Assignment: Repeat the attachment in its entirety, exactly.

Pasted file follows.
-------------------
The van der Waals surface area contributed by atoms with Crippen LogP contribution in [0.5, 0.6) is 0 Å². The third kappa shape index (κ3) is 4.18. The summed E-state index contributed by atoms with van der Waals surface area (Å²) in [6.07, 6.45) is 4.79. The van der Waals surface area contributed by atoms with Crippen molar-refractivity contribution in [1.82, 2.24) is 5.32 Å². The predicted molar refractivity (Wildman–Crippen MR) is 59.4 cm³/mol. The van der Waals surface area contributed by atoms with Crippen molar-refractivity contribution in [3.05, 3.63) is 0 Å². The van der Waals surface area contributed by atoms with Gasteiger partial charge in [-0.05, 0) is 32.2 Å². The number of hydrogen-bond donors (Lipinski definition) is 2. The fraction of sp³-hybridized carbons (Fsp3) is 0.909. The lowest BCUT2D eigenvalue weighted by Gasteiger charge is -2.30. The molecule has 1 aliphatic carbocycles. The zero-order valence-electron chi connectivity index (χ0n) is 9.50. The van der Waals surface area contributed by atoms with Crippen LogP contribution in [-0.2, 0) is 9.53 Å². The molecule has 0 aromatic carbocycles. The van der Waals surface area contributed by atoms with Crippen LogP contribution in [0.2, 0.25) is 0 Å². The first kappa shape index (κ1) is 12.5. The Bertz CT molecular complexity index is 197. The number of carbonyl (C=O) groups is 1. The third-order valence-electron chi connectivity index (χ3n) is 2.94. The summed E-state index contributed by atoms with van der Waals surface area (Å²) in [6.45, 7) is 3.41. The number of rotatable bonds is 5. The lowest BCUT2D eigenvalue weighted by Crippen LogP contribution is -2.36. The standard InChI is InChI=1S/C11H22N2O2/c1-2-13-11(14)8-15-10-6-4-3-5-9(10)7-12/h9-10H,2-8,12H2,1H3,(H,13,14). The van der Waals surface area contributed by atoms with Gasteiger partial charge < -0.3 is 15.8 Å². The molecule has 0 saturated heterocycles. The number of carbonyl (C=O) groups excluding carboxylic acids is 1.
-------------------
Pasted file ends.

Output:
The van der Waals surface area contributed by atoms with Crippen LogP contribution in [0.5, 0.6) is 0 Å². The third kappa shape index (κ3) is 4.18. The summed E-state index contributed by atoms with van der Waals surface area (Å²) in [6.07, 6.45) is 4.79. The van der Waals surface area contributed by atoms with Crippen molar-refractivity contribution in [1.82, 2.24) is 5.32 Å². The predicted molar refractivity (Wildman–Crippen MR) is 59.4 cm³/mol. The van der Waals surface area contributed by atoms with Crippen molar-refractivity contribution in [3.05, 3.63) is 0 Å². The van der Waals surface area contributed by atoms with Gasteiger partial charge in [-0.05, 0) is 32.2 Å². The number of hydrogen-bond donors (Lipinski definition) is 2. The fraction of sp³-hybridized carbons (Fsp3) is 0.909. The lowest BCUT2D eigenvalue weighted by Gasteiger charge is -2.30. The molecule has 1 aliphatic carbocycles. The zero-order valence-electron chi connectivity index (χ0n) is 9.50. The van der Waals surface area contributed by atoms with Crippen LogP contribution in [-0.2, 0) is 9.53 Å². The molecule has 0 aromatic carbocycles. The van der Waals surface area contributed by atoms with Crippen LogP contribution in [0.2, 0.25) is 0 Å². The first kappa shape index (κ1) is 12.5. The Bertz CT molecular complexity index is 197. The number of carbonyl (C=O) groups is 1. The third-order valence-electron chi connectivity index (χ3n) is 2.94. The summed E-state index contributed by atoms with van der Waals surface area (Å²) in [6.45, 7) is 3.41. The number of rotatable bonds is 5. The lowest BCUT2D eigenvalue weighted by Crippen LogP contribution is -2.36. The standard InChI is InChI=1S/C11H22N2O2/c1-2-13-11(14)8-15-10-6-4-3-5-9(10)7-12/h9-10H,2-8,12H2,1H3,(H,13,14). The van der Waals surface area contributed by atoms with Gasteiger partial charge < -0.3 is 15.8 Å². The molecule has 0 saturated heterocycles. The number of carbonyl (C=O) groups excluding carboxylic acids is 1.